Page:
After India succumbed miserably to the wizardry of English seamers in first innings of the Lord’s Test, Ajinkya Rahane told the press, “Maybe we will need to learn from their batting unit how to bat in such conditions, which shots are important, which shots you can play. Many times in England, you cannot only stay defensive. You need to understand which shots you can play, may be the cut shot or the late cut. So the earlier you learn all that, the better it would be for you.”
A day later Jonny Bairstow and Chris Woakes batted for over three hours together and amassed a partnership of 189. Indian batsmen clearly had plenty of time to observe the methods and shot selections of their rivals. Unfortunately, despite having watched them from close proximity, the visiting top-order caved in again.
So what was it that they could learn? After watching the gruelling net session at Trent Bridge before the start of the third Test, it seems not much has changed in the Indian camp. They are still fixated on Plan A — bat outside the crease, shift across towards off-stump, press forward and then get your hands towards the ball.
It is a plan that worked splendidly for Kohli in the first innings, but not everyone bats the same way. One player who is unique is Ravichandran Ashwin. He is the only batsman willing to go deep in his crease, let the ball come to him and play late. Importantly, he is also not obsessed with shifting his head across towards his off-stump. What that means is that any ball that is slightly shorter in length and even on the line of sixth stump, he can stand tall and either punch it off the back foot or play the square cut. So far in the four innings India have batted, he has been the only player to execute the cut shot.
It is also a method that Jonny Bairstow used to his advantage at Lord's. Bairstow, unlike the Indian top-order, ensured his head never went beyond the line of the off-stump, which meant he was always trying to stay on leg-side of the ball to open up scoring options through the off-side. Chris Woakes was not too dissimilar, although he shifted slightly more across his stumps. Other important aspect is neither of the English batsmen was desperate to come forward, preferring to hang back in a manner similar to Ashwin.
Study their wagon wheels and Woakes managed to hit seven boundaries and accumulated 50 runs in the section behind point. For India, apart from Ashwin, no other player — apart from a couple of adventurous hoicks by Mohammed Shami — managed to score a boundary in that quarter of the ground in the first innings at Lord's.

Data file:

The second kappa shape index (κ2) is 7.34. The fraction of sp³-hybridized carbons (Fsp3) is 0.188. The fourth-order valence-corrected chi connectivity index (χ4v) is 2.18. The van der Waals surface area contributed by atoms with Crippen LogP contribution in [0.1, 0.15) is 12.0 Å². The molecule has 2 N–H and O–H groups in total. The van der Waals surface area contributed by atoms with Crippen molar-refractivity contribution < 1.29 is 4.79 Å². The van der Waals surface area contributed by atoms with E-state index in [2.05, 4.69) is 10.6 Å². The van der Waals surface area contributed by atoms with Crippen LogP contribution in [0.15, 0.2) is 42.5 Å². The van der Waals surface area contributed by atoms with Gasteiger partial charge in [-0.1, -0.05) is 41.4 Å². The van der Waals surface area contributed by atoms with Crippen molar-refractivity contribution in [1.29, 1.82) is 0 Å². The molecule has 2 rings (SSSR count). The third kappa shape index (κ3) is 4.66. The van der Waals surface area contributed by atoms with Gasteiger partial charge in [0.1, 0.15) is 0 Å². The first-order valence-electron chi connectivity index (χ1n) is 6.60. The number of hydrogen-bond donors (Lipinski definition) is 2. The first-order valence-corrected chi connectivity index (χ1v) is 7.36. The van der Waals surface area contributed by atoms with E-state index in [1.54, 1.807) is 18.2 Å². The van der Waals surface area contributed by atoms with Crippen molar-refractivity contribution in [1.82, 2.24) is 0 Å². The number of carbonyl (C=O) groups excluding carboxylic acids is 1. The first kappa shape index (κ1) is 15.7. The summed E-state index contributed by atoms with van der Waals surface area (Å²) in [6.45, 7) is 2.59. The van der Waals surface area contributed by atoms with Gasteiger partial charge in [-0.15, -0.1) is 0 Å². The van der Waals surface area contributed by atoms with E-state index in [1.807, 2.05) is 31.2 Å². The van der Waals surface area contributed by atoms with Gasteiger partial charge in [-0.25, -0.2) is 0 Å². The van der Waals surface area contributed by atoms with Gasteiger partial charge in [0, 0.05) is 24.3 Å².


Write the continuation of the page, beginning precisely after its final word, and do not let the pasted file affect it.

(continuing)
No doubt the England bowlers have been lot more accurate than the Indian seamers, but once you study the pitch maps of the first and second Tests, it is clear that India's scoring opportunities off the back-foot were curtailed due to their inability to push back or play the ball late.
For the two hours each batsman batted in the nets at Trent Bridge, there was no attempt to guide the ball off the back foot, nor was there a cut shot that was attempted. Revisit the pitch maps from Lord's and Edgbaston closely and there are approximately 60-70 balls on the eight-metre length and on the line of the seventh stump. Apart from a few guides or a steers from Kohli in the first innings in Edgbaston and a handful of cuts from Ashwin, a majority of those balls were left alone or defended.
Indian batsmen need to work out a method to score from those back-of-the-length deliveries at Nottingham. They have to go deeper in the crease and not be as committed on the front foot, or alternatively make certain that their trigger movement across the stumps is not as pronounced. The difficultly arises for the players because they are trying to train their minds to not play anything that is not drive-able and outside their eyeline. It has lead to them scoring runs either with drives down the ground, square of the wicket, or through occasional pushes through the on-side.
Test cricket is about finding a way to occupy the crease, but also score runs. Problem for India is that KL Rahul doesn’t cut, Kohli jumps on his toes and likes to guide the ball on the top of the bounce, Murali Vijay steers but with an open face and Pujara just uses his soft hands to deflect the ball.
Perhaps it is time to watch the England batsmen closely. There is still time, but adjustments need to be made quickly or the series will be over before they know it.